## Overview

The quadratic formula is a useful method of factoring second order polynomials. It is commonly used when solving for quantities such as eigenvalues in ordinary differential equations. For reference the formula is shown below:

$$x=\frac{-b \pm \sqrt{b^{2}-4 a c}}{2 a}$$

## Example

Find the roots of the polynomial $$12 x^{2}+10 x-8=4$$

This polynomial can be categorized as second order because the largest power of $$x$$ is $$2$$ ($$x^2$$). This indicates that there are two possible values of $$x$$ that make the equation true.

First the equation must be rearranged to match the standard form:

$$a x^{2}+b x+c=0$$

This is accomplished by moving the 4 to the other side of the equation. Now we can equate the coefficients a, b, and c.

$$12 x^{2}+10 x-12=0$$

\begin{aligned} a &=12 \\ b &=10 \\ c &=-12 \end{aligned}

Now the coefficients are plugged into the above formula and the equation is simplified as follows

$$\begin{array}{c}{x=\frac{-10 \pm \sqrt{10^{2}-4(12)(-12)}}{2(12)}} \\ {x=\frac{-10 \pm \sqrt{100+576}}{24}} \\ {x=\frac{-10 \pm 26}{24}}\end{array}$$

The $$\pm$$operator here confirms that there are two solutions, one achieved by adding 26 and the other achieved by subtracting 26. These two answers are noted as $$x_1$$ and $$x_2$$

$$\begin{array}{ll}{x_{1}=\frac{-10-26}{24}} & {x_{2}=\frac{-10+26}{24}} \\ {x_{1}=-\frac{3}{2}} & {x_{2}=\frac{2}{3}}\end{array}$$

The particular values of $$x$$ that we have solved for represent zeros of the equation and can be used to find the factored form of the original polynomial.

$$\left(x+\frac{3}{2}\right)\left(x-\frac{2}{3}\right)=0$$

Here the calculated x values are set as zeros in factored form. The entire equation can be multiplied by 12 on both sides to get:

$$12\left(x+\frac{3}{2}\right)\left(x-\frac{2}{3}\right)=0$$

And if the 12 can be distributed inside the parenthesis as shown:

$$4 * 3\left(x+\frac{3}{2}\right) * 2\left(x-\frac{2}{3}\right)=0$$

$$4 *(3 x+2) *(2 x-3)=0$$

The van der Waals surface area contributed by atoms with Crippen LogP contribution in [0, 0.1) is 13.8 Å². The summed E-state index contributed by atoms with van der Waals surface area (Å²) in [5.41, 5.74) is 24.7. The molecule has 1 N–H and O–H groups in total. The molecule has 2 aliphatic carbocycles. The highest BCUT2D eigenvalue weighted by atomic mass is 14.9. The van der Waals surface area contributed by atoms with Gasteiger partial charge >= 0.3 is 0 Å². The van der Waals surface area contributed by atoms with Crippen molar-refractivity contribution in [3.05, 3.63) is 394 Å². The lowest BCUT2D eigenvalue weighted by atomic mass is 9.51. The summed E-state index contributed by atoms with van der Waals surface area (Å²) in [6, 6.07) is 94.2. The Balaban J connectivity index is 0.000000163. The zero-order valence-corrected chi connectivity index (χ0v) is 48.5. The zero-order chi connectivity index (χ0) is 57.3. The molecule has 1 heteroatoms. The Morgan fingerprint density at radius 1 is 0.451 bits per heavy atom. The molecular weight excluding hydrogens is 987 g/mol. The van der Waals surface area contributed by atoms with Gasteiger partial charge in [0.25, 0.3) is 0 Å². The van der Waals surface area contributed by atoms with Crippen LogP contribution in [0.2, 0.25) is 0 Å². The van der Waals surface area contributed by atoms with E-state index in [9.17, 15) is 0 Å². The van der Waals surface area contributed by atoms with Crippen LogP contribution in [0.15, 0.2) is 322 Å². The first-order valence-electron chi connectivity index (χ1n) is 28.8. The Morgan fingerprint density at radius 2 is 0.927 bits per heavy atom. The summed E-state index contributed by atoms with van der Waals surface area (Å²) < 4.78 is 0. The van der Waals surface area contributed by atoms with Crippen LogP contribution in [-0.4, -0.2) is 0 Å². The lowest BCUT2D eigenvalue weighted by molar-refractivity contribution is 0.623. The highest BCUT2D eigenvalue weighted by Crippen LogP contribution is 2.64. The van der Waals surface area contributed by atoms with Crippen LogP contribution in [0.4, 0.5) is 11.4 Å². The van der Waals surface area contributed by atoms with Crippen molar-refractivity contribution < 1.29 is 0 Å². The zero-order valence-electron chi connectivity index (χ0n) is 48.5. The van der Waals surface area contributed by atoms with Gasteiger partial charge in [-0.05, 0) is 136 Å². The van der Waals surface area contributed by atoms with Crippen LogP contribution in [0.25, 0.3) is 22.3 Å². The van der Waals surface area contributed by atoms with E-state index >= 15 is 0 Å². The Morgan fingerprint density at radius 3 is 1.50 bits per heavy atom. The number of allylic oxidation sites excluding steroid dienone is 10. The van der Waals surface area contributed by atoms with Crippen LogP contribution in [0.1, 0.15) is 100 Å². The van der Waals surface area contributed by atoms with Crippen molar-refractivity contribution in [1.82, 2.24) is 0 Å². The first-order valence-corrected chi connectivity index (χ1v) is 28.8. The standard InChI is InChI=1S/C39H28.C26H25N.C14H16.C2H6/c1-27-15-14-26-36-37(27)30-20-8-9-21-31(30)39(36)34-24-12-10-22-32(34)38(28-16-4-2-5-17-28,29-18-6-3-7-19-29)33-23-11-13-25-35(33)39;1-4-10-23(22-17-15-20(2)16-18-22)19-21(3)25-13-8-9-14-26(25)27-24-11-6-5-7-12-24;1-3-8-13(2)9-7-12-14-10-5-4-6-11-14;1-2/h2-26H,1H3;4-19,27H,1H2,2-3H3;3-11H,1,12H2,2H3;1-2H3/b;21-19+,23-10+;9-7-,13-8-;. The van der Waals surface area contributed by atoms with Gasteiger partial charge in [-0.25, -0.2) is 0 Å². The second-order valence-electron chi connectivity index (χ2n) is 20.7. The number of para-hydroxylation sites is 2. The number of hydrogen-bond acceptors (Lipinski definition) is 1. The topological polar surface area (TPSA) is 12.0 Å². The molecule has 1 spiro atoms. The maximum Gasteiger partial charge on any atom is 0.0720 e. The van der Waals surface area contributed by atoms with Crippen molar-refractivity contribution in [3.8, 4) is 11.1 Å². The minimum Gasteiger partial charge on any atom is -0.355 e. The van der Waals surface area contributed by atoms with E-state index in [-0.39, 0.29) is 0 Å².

The resulting equation is the factored form of the original polynomial.

## Cases of the Quadratic Equation

It is worth noting that there are 3 distinct possibilities when calculating the result of the quadratic equation. The particular case that occurs in each problem depends on the quantity $$\left(b^{2}-4 a c\right)$$ which lies inside the square root. This quantity is more commonly known as the discriminant.

### Case 1: $$\left(b^{2}-4 a c\right)>0$$

This case is similar to the example problem solved above. When the discriminant is positive, the equation results in two distinct real solutions because we can take the square root of a positive number.

### Case 2: $$\left(b^{2}-4 a c\right)=0$$

When the discriminant is equal to 0, the quadratic equation takes the form shown below:

$$x=\frac{-b \pm \sqrt{0}}{2 a}$$

Because the square root of 0 is also 0, it doesn't matter whether we add or subtract the discriminant - both give the same answer. In this case there are two real solutions to the equation, however both of them are the same. The factored polynomial will likely look something like:

$$(x+3)(x+3)=0$$

Where in this case x has two real values both of which are equal to -3.

### Case 3: $$\left(b^{2}-4 a c\right)<0$$

When the discriminant is negative, we have to take the square root of a negative number. As a result, the two solutions for x will be non-real numbers. Recall that the quantity i is defined as:

$$i=\sqrt{-1}$$

Hence the equation will have two imaginary solutions that are complex conjugates. Try to work along with the following example.

### Case 3 Example

$$5 x^{2}+8 x-5=0$$

$$\begin{array}{l}{a=5} \\ {b=8} \\ {c=5}\end{array}$$

$$\begin{array}{c}{x=\frac{-8 \pm \sqrt{8^{2}-4(5)(5)}}{2(5)}} \\ {x=\frac{-8 \pm \sqrt{-36}}{10}} \\ {x=-\frac{4}{5} \pm \frac{3 i}{5}}\end{array}$$

As expected, the negative discriminant results in two imaginary roots that are complex conjugates. For more information on working with these complex numbers, investigate imaginary number math.

Anthony E.Comment